The facts recorded in this portion of Biblical history, are corroborated by several profane and foreign writers. The fable of the giants making an attempt upon the gods, in heathen mythology, doubtless owes its origin to an obscure tradition respecting the tower of Babel. The substance of what the ancient Pagan historians say on this subject, is, “ that a huge
tower was built, by gigantic men, at Babylon—that there was then but one language among mankind-ihat the attempt was offensive to the gods--and that, therefore, they demolished the tower, overwhelmed the workmen, divided their language, and dispersed them over the face of the whole earth.”
One practical lesson is fairly deducible from the theme of this lecture; and that is a lesson of humility and submission to God. The Creator unquestionably governs the world in righteousness. All his commands are just and good. He knows what is best for us. He has taught us our duty, in the lively oracles; and we cannot slight his authority, or despise his grace, with impunity. “Wo to him that striveth with his Maker!" Though hand join hand, the wicked shall not go unpunished. Let us not, therefore, spend our time, or waste our strength, in Babel-building. “He builds too low, who builds beneath the skies.” Lay up treasure in heaven. Secure a place in the house not made with hands. Instead of attempting, like the men of Shinar, to make yourselves a name, be zealous for the honour of God's name, and he will take care of you, as in the life that now is, so also in that which is to come. Renounce the world, the devil, and the flesh. Forsake your sins; -believe in Christ ;-obey his gospel ;-walk as he walked ; -repose your undivided confidence in him; and when the workers of iniquity shall read their folly, by the light of eterni. ty, in the ruins of their Babel-schemes of happiness, you shall be safe, and live to participate in heaven's highest, sweetest, loudest anthem of praise, to Him that sitteth on the throne, and to Jesus, the mediator of the new covenant, who loved us, and washed us from our sins, in his own blood. Amen. W. N.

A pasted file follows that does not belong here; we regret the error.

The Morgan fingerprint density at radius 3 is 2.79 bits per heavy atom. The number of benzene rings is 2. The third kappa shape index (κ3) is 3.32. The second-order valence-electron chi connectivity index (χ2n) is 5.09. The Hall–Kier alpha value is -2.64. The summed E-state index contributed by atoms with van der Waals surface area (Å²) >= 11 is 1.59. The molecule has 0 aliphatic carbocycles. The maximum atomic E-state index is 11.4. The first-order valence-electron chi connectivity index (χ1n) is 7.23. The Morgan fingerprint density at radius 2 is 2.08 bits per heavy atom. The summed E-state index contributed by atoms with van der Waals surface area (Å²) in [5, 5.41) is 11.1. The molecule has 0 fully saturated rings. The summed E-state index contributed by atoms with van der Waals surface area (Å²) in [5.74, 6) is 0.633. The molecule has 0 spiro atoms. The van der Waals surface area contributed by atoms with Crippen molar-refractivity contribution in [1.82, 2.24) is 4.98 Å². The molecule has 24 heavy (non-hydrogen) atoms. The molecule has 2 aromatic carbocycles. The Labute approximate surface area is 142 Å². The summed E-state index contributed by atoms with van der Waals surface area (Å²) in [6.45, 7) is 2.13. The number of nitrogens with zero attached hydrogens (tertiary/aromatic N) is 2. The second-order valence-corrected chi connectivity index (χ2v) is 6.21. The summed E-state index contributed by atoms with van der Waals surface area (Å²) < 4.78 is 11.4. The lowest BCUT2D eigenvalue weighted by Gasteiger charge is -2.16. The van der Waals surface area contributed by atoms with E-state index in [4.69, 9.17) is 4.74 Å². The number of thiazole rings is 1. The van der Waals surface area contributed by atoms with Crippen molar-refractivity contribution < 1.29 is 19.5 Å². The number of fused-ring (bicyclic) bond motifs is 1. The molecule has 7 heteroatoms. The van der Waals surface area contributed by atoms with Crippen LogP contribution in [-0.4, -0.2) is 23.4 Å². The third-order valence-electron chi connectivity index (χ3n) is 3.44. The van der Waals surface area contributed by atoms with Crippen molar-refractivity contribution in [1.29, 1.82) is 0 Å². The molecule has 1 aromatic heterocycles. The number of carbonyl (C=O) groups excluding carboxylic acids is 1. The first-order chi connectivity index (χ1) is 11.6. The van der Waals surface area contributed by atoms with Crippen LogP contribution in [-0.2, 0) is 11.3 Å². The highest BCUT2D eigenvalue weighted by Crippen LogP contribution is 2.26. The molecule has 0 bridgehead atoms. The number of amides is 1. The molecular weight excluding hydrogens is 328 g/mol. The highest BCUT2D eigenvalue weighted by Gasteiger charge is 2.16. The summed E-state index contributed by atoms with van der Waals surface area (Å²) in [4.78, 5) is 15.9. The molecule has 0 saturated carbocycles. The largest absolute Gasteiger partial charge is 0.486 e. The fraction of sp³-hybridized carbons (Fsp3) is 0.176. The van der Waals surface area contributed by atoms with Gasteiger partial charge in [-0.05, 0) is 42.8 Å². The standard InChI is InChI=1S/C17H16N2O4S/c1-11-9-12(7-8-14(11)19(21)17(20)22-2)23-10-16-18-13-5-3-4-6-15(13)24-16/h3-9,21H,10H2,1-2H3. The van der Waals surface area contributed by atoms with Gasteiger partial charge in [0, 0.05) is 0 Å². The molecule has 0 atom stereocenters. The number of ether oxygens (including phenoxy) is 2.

FOR THE PRESBYTERIAN MAGAZINE.
1 Synopsis of the External State of the Church, from the com
mencement of the Sixteenth Century, to the death of the Emperor Charles the Fifth,